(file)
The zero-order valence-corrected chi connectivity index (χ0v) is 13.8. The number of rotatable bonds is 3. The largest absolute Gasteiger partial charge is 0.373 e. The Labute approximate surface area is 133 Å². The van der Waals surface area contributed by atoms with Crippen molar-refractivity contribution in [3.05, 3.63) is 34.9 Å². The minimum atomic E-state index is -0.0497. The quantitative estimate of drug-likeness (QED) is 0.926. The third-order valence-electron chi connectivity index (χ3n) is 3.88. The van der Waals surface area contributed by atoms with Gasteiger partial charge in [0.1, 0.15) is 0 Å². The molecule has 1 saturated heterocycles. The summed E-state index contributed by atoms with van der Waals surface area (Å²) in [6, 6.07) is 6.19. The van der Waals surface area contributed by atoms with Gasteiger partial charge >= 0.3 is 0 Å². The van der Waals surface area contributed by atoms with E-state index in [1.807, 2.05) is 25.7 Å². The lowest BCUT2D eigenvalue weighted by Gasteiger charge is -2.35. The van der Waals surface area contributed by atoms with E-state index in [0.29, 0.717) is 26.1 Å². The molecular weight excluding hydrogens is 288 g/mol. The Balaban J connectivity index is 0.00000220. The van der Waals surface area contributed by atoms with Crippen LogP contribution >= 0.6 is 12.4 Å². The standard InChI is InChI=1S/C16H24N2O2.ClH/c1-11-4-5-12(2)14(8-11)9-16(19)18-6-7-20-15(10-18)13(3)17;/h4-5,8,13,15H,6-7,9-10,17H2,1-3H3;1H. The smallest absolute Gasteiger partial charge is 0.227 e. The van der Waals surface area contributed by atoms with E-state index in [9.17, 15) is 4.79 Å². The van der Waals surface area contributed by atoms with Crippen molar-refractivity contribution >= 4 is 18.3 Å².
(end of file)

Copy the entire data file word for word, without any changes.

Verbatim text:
The zero-order valence-corrected chi connectivity index (χ0v) is 13.8. The number of rotatable bonds is 3. The largest absolute Gasteiger partial charge is 0.373 e. The Labute approximate surface area is 133 Å². The van der Waals surface area contributed by atoms with Crippen molar-refractivity contribution in [3.05, 3.63) is 34.9 Å². The minimum atomic E-state index is -0.0497. The quantitative estimate of drug-likeness (QED) is 0.926. The third-order valence-electron chi connectivity index (χ3n) is 3.88. The van der Waals surface area contributed by atoms with Gasteiger partial charge in [0.1, 0.15) is 0 Å². The molecule has 1 saturated heterocycles. The summed E-state index contributed by atoms with van der Waals surface area (Å²) in [6, 6.07) is 6.19. The van der Waals surface area contributed by atoms with Gasteiger partial charge >= 0.3 is 0 Å². The van der Waals surface area contributed by atoms with E-state index in [1.807, 2.05) is 25.7 Å². The lowest BCUT2D eigenvalue weighted by Gasteiger charge is -2.35. The van der Waals surface area contributed by atoms with E-state index in [0.29, 0.717) is 26.1 Å². The molecular weight excluding hydrogens is 288 g/mol. The Balaban J connectivity index is 0.00000220. The van der Waals surface area contributed by atoms with Crippen LogP contribution >= 0.6 is 12.4 Å². The standard InChI is InChI=1S/C16H24N2O2.ClH/c1-11-4-5-12(2)14(8-11)9-16(19)18-6-7-20-15(10-18)13(3)17;/h4-5,8,13,15H,6-7,9-10,17H2,1-3H3;1H. The smallest absolute Gasteiger partial charge is 0.227 e. The van der Waals surface area contributed by atoms with E-state index in [9.17, 15) is 4.79 Å². The van der Waals surface area contributed by atoms with Crippen molar-refractivity contribution >= 4 is 18.3 Å².